Exploring Alaska

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While most visitors trek to Alaska to enjoy the mild summers with (sometimes) unending daylight, more intrepid travelers will brave the offseason in order to experience the Alaska that most people imagine: cold, snowy, windy weather worthy of an artic parka. The Interior (which makes up most of the state) may reach into the 90s(F) in the summer, but can fall below -60 (F) in the winter.  The coldest recorded temperature was -80(F) in 1971.

This largest US state is home to islands, volcanos, mountains, glaciers and more coastline than all the other states combined. Plan for ice fishing, mountaineering, ice climbing, or cross-country skiing — and that barely scratches the surface. Watch polar bears, whales, moose, caribou and countless other species in their native habitats. Remember to bring appropriate gear, esp. if camping out in the Artic. Parkas (with hoods), boots and gloves are essential when traveling off-season into the northern-most corners of Alaska. Rent a cabin for the winter to experience the “real Alaska.”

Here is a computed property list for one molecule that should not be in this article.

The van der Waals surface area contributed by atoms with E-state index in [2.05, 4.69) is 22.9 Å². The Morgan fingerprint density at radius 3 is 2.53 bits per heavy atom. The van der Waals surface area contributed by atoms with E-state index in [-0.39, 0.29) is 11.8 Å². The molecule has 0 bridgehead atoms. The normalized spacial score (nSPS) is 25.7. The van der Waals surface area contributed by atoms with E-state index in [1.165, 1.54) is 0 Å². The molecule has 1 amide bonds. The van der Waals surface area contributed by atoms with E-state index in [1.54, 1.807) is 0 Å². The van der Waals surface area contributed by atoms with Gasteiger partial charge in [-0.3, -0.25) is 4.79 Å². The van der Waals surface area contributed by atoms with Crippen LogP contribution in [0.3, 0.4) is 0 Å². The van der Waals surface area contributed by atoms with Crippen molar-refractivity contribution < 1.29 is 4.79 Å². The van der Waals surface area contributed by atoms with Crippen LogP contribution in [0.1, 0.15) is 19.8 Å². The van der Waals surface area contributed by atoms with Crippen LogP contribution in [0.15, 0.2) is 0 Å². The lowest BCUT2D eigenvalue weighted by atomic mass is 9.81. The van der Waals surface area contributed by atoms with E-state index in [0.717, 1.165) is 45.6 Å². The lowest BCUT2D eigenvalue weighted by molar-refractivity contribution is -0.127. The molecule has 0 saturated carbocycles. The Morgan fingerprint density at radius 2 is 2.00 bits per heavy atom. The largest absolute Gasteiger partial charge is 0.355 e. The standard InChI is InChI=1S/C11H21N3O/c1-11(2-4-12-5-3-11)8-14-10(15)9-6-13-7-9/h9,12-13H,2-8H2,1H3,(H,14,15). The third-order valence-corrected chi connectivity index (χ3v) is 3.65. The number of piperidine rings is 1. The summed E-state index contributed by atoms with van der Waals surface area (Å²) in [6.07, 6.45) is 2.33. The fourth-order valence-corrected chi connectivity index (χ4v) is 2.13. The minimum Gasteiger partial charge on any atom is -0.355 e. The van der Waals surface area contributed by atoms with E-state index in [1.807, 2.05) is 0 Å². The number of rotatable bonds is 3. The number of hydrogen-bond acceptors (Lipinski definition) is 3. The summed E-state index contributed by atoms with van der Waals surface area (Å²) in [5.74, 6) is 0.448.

Of course, there’s nothing wrong with avoiding the Artic — parkas, skiis, and snowshoes, etc. — and cruising the coastline during the warm summer months or taking in Alaska’s historic landmarks and cultural sites.  The state boasts eleven cultural groups and a rich, history that predates the establishment of the arrival of Europeans in 1741 by hundreds (if not thousands) of years.  However it will always be the wilderness of Alaska that calls to most visitors — sea, mountain, animals, snow and ice.

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